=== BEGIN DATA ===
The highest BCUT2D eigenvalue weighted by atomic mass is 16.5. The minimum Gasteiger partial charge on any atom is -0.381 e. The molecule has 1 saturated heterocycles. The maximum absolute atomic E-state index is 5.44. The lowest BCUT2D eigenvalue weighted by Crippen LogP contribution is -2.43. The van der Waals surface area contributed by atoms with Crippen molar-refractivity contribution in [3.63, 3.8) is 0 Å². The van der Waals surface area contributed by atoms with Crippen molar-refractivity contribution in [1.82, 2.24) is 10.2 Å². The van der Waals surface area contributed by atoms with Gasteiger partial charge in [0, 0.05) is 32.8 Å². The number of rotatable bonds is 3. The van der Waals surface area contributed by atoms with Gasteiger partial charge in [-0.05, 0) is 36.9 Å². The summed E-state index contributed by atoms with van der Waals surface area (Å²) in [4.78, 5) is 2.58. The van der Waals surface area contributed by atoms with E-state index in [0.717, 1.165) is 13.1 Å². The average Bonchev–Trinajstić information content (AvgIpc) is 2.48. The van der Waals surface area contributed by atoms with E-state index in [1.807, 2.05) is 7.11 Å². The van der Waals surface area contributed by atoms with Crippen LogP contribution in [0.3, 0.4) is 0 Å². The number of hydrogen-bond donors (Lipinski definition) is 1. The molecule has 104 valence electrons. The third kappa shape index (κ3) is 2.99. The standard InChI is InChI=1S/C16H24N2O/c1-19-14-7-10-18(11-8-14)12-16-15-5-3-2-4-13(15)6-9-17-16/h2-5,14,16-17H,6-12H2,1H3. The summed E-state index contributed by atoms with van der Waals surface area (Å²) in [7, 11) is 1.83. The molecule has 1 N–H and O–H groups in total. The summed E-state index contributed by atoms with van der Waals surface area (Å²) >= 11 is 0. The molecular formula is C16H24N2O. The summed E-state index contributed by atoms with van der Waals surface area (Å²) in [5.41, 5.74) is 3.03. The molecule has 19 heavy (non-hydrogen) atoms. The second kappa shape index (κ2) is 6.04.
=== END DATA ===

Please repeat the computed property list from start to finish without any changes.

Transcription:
The highest BCUT2D eigenvalue weighted by atomic mass is 16.5. The minimum Gasteiger partial charge on any atom is -0.381 e. The molecule has 1 saturated heterocycles. The maximum absolute atomic E-state index is 5.44. The lowest BCUT2D eigenvalue weighted by Crippen LogP contribution is -2.43. The van der Waals surface area contributed by atoms with Crippen molar-refractivity contribution in [3.63, 3.8) is 0 Å². The van der Waals surface area contributed by atoms with Crippen molar-refractivity contribution in [1.82, 2.24) is 10.2 Å². The van der Waals surface area contributed by atoms with Gasteiger partial charge in [0, 0.05) is 32.8 Å². The number of rotatable bonds is 3. The van der Waals surface area contributed by atoms with Gasteiger partial charge in [-0.05, 0) is 36.9 Å². The summed E-state index contributed by atoms with van der Waals surface area (Å²) in [4.78, 5) is 2.58. The van der Waals surface area contributed by atoms with E-state index in [0.717, 1.165) is 13.1 Å². The average Bonchev–Trinajstić information content (AvgIpc) is 2.48. The van der Waals surface area contributed by atoms with E-state index in [1.807, 2.05) is 7.11 Å². The van der Waals surface area contributed by atoms with Crippen LogP contribution in [0.3, 0.4) is 0 Å². The number of hydrogen-bond donors (Lipinski definition) is 1. The molecule has 104 valence electrons. The third kappa shape index (κ3) is 2.99. The standard InChI is InChI=1S/C16H24N2O/c1-19-14-7-10-18(11-8-14)12-16-15-5-3-2-4-13(15)6-9-17-16/h2-5,14,16-17H,6-12H2,1H3. The summed E-state index contributed by atoms with van der Waals surface area (Å²) in [7, 11) is 1.83. The molecule has 1 N–H and O–H groups in total. The summed E-state index contributed by atoms with van der Waals surface area (Å²) >= 11 is 0. The molecular formula is C16H24N2O. The summed E-state index contributed by atoms with van der Waals surface area (Å²) in [5.41, 5.74) is 3.03. The molecule has 19 heavy (non-hydrogen) atoms. The second kappa shape index (κ2) is 6.04.